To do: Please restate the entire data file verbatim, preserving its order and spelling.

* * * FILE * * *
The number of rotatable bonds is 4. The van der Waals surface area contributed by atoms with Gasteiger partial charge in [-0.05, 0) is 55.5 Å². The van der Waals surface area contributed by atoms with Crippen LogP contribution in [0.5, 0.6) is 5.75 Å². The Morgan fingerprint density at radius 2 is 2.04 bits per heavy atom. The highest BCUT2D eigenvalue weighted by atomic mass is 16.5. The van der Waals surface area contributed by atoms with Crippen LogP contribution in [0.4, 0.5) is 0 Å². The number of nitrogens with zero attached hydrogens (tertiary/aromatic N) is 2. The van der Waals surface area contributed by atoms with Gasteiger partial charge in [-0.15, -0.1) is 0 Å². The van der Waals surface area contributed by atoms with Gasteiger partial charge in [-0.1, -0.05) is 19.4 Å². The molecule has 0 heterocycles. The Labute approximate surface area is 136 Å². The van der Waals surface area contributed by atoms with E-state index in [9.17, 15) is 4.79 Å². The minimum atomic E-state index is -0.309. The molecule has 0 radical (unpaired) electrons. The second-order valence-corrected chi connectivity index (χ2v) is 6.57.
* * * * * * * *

The number of rotatable bonds is 4. The van der Waals surface area contributed by atoms with Gasteiger partial charge in [-0.05, 0) is 55.5 Å². The van der Waals surface area contributed by atoms with Crippen LogP contribution in [0.5, 0.6) is 5.75 Å². The Morgan fingerprint density at radius 2 is 2.04 bits per heavy atom. The highest BCUT2D eigenvalue weighted by atomic mass is 16.5. The van der Waals surface area contributed by atoms with Crippen LogP contribution in [0.4, 0.5) is 0 Å². The number of nitrogens with zero attached hydrogens (tertiary/aromatic N) is 2. The van der Waals surface area contributed by atoms with Gasteiger partial charge in [-0.15, -0.1) is 0 Å². The van der Waals surface area contributed by atoms with Gasteiger partial charge in [-0.1, -0.05) is 19.4 Å². The molecule has 0 heterocycles. The Labute approximate surface area is 136 Å². The van der Waals surface area contributed by atoms with E-state index in [9.17, 15) is 4.79 Å². The minimum atomic E-state index is -0.309. The molecule has 0 radical (unpaired) electrons. The second-order valence-corrected chi connectivity index (χ2v) is 6.57.